Machu Picchu is Dallas' first Peruvian restaurant. It's named for a mysterious ancient Inca town set on a spectacular precipice nearly 8,000 feet above sea level on the eastern slopes of the Andes. The place was essentially unknown until an American archaeologist stumbled across it in 1911 under a blanket of dense vegetation.
Machu Picchu is best known for its buildings carved out of natural stone. Machu Picchu the restaurant, however, doesn't convey this same kind of timeless mystery. Tucked in a strip mall, it has green indoor-outdoor carpet, wood-panel and black vinyl upholstered booths, and lots of neon beer signs dotting the soffits. There are also assorted flutes, hats, and a guitar hanging from the wall. The haunting music of those flutes seeped from the sound system, though it seemed to get stuck on a Peruvian version of "Dust in the Wind."
But perhaps what was most distracting was the sonic blur of Spanish-language soaps from a TV parked above one of the booths. It swamped the contemplative flutes with the percussive sparring of love-triangle participants.
11255 Garland Road
at Jupiter, suite 800,
11 a.m.-10 p.m.
11 a.m.- 11 p.m.
Which is why you'll want to dive straight into the food. Peruvian cuisine is an odd mutt -- a culinary cur merged, meddled, and mixed over time by a host of cultural influences of peoples that passed through the country. Native foods such as corn, potatoes, tomatoes, and hot peppers were blended with beef, puddings, and certain pastas from Spanish invaders. Africans, Chinese, Japanese, Italian, and French put their stamp on the food.
The results can be startlingly good. Mazamorra morada ($2.50), like a fruit pudding made of purple corn and dried fruits and spiced with a little clove, was tartly sweet and smooth. At the other end of the meal, Machu Picchu offers a variety of ceviches as appetizers rendered from flounder, sea bass, and other sea creatures. Ceviche mixto ($8.90) was brisk with ample chunks of octopus and calamari jumbled with onion, tomato, cilantro, and lemon juice.
Crafted in a ceviche vein, choros a la chalaca ($5.90) was astounding. Mussel flesh -- cooked, chopped, and parked in the shell -- was heaped with a scattering of diced onion, tomato, cilantro, and peas. The lemon-surged mayhem was deliciously briny, chewy, and bracing.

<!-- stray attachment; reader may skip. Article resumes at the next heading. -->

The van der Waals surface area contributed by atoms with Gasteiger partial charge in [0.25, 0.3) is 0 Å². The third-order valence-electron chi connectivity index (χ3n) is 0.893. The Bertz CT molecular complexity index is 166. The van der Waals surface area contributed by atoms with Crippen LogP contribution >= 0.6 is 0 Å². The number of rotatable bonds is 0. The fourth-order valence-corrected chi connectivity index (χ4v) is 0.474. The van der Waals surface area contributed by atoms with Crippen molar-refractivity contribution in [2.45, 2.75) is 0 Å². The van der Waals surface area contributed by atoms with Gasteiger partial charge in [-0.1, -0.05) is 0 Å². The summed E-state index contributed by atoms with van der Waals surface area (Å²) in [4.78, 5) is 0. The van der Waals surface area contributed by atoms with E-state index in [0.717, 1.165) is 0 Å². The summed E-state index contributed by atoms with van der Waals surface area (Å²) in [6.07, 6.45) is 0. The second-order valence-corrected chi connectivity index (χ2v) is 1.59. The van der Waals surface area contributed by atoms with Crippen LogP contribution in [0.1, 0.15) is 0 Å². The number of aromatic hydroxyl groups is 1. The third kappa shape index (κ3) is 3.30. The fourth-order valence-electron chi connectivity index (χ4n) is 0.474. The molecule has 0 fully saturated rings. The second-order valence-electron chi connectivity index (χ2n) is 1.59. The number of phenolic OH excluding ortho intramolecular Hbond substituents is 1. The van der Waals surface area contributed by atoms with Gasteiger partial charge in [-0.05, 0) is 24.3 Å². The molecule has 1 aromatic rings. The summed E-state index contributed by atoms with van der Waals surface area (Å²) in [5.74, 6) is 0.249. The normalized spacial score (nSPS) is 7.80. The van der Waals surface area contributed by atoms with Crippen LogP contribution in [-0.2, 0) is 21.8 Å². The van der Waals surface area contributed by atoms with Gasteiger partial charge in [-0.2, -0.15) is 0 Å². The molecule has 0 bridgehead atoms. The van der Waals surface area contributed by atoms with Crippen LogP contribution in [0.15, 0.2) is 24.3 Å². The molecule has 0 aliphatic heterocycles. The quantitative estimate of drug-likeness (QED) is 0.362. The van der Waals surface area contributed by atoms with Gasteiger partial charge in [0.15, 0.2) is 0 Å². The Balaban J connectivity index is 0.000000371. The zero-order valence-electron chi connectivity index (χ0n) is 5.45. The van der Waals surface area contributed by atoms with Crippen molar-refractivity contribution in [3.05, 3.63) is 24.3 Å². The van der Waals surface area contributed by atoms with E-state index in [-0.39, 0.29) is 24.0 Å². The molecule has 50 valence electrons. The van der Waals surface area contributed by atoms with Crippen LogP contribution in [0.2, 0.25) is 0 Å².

The filete de corvina ($9.90) was confusing, however. Described on the menu as a sea bass fillet in onions and garlic, the flaky, moist fish was riddled with bones and possessed a distinctly muddy taste that seemed suspiciously like catfish. Plus, a potent essence of garlic was absent.
Lomito saltado ($7.90), a stir-fry beef dish with onions, tomatoes, and cilantro, was cramped with pieces of juicy, slightly sweet beef. But the conglomeration was inexplicably piled over a tumble of steak fries, which turned the spud planks into soggy pulp.
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Tacu Tacu bistec ($7.90), paper-thin ripped steak, was well-seasoned and juicy. You could see the bottom indentation of the bowl used to form the moist and hearty mound of rice and beans plopped on the plate.
Chicharrones de pollo ($7.90), or fried chicken, was little more than McNuggets served with steak fries, albeit plumper and with a crisper sheath.
To wash down your Peruvian meal, try a bottle of Cusqueña ($3), a Peruvian brew that's light and quenching, though not at all complex.
Machu Picchu may not have the mystery of the ancient city, but it has plenty of culinary mystery worth plumbing. Plus it's fun to attempt to figure out who's on top in the soapy love triangulation on the tube.